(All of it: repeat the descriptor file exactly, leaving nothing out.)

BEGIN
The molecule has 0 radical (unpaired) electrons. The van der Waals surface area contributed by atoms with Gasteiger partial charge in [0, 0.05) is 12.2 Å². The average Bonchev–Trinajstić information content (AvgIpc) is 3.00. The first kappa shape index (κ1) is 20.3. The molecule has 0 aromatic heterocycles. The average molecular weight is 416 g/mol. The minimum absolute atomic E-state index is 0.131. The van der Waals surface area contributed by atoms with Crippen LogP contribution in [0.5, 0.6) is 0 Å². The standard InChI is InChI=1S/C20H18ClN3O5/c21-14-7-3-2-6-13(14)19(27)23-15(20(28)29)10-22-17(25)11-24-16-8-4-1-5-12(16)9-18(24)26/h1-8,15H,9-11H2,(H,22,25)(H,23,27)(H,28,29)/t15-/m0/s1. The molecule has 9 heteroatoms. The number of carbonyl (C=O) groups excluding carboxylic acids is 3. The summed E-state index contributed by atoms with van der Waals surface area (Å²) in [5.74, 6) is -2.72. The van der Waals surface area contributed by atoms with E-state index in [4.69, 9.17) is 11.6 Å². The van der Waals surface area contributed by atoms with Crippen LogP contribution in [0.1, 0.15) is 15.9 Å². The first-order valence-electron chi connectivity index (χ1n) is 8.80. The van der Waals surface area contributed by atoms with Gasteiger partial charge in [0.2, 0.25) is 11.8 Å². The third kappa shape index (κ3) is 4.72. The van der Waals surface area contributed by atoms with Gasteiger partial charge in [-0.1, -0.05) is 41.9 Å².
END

The molecule has 0 radical (unpaired) electrons. The van der Waals surface area contributed by atoms with Gasteiger partial charge in [0, 0.05) is 12.2 Å². The average Bonchev–Trinajstić information content (AvgIpc) is 3.00. The first kappa shape index (κ1) is 20.3. The molecule has 0 aromatic heterocycles. The average molecular weight is 416 g/mol. The minimum absolute atomic E-state index is 0.131. The van der Waals surface area contributed by atoms with Crippen LogP contribution in [0.5, 0.6) is 0 Å². The standard InChI is InChI=1S/C20H18ClN3O5/c21-14-7-3-2-6-13(14)19(27)23-15(20(28)29)10-22-17(25)11-24-16-8-4-1-5-12(16)9-18(24)26/h1-8,15H,9-11H2,(H,22,25)(H,23,27)(H,28,29)/t15-/m0/s1. The molecule has 9 heteroatoms. The number of carbonyl (C=O) groups excluding carboxylic acids is 3. The summed E-state index contributed by atoms with van der Waals surface area (Å²) in [5.74, 6) is -2.72. The van der Waals surface area contributed by atoms with E-state index in [4.69, 9.17) is 11.6 Å². The van der Waals surface area contributed by atoms with Crippen LogP contribution in [0.1, 0.15) is 15.9 Å². The first-order valence-electron chi connectivity index (χ1n) is 8.80. The van der Waals surface area contributed by atoms with Gasteiger partial charge in [0.2, 0.25) is 11.8 Å². The third kappa shape index (κ3) is 4.72. The van der Waals surface area contributed by atoms with Gasteiger partial charge in [-0.1, -0.05) is 41.9 Å².